KiwiSaver members hold their nerve amid financial market volatility

By Nicholas Pointon for RNZ

KiwiSaver members have been holding their nerve amid extreme volatility in global financial markets.

Balances have come under intense pressure this year as equity markets contend with decade-high inflation, rising interest rates and the economic fallout from the war in Ukraine, which had sent commodity prices surging.

The total value of KiwiSaver funds fell $1.5 billion to $87.3b in the three months ended March, according to data from investment research firm Morningstar.

They have likely fallen further since then, as Wall Street's main indices had fallen by between 9 and 21 percent in the year to date, while the local stock exchange was down 13 percent for the year.

The last time markets were hammered this hard was in March 2020, when COVID-19 first emerged.

It prompted a 54 percent increase in the number of KiwiSaver members switching to conservative fund types, which meant they effectively locked in their losses because they missed out the subsequent rebound.

At the time, the Financial Market Authority said the data suggested that it had more work to do to help investors to see their KiwiSaver as a long-term investment.

However, it seems history has not repeated itself in light of the current downturn, according to some of the country's largest KiwiSaver providers.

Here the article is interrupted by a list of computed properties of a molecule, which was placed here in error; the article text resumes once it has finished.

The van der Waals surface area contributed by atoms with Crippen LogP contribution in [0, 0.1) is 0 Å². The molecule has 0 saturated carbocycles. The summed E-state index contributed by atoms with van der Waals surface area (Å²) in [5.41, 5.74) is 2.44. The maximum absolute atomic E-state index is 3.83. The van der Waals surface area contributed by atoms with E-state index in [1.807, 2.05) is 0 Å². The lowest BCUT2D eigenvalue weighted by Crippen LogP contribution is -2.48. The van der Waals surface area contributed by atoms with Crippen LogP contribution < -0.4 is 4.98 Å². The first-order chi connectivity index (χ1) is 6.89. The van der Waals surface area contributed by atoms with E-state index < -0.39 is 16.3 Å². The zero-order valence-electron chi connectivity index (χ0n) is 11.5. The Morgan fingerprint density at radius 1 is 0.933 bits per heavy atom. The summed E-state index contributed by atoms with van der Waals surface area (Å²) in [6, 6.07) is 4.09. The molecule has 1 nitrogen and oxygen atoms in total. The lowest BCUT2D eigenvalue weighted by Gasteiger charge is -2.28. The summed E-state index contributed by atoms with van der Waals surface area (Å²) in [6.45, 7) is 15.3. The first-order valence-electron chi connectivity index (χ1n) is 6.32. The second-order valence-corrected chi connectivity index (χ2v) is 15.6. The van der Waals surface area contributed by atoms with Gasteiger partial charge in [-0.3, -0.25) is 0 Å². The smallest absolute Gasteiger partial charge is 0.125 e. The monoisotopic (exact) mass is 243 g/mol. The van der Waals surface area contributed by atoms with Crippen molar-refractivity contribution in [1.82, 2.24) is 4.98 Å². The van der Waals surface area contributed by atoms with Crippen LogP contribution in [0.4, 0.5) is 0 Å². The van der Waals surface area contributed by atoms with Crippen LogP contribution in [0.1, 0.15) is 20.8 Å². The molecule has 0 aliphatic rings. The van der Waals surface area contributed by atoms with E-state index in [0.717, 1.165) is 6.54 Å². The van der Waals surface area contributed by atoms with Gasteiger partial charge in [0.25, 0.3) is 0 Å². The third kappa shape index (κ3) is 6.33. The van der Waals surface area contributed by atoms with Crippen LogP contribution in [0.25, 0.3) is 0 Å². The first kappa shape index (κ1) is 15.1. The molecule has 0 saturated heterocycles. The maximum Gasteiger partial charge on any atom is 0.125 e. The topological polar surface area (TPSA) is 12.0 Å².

ASB Bank said over the four months from February, nearly 2500 of its members moved their investments to a conservative fund, which amounts to about 0.5 percent of its member base.

"To put this in into context, back in 2020 when COVID uncertainty was at its peak, just over 3 percent of our members switched.

"There are lots of reasons why people might have moved funds including looking at buying their first home, retirement or reacting to the market volatility," it said.

ANZ Bank, which was reluctant to disclose switching data due to commercial sensitivity, said it had seen a "usual" volume of fund switching over the past six months, which was at "significantly lower levels" than during the first lockdown.

"I think it is a really good sign that our ... retail investors are continuing to mature and think about their investments with a longer-term lens," ANZ head of funds management Fiona Mackenzie told RNZ.

She said March 2020 was the first big market shock many KiwiSavers would have experienced and it seemed that they had learnt from that experience.

Looking ahead, Mackenzie said it was important that people continued to contribute to their KiwiSaver schemes because even as the market goes down, a dollar invested went further, which was the science behind holding your nerve.

"If you are feeling a bit uncomfortable, talk to your provider before you make the move."

Meanwhile, Westpac said it had seen an increase in the number of members moving to more conservative-type funds but this was at much lower levels than it saw two years ago.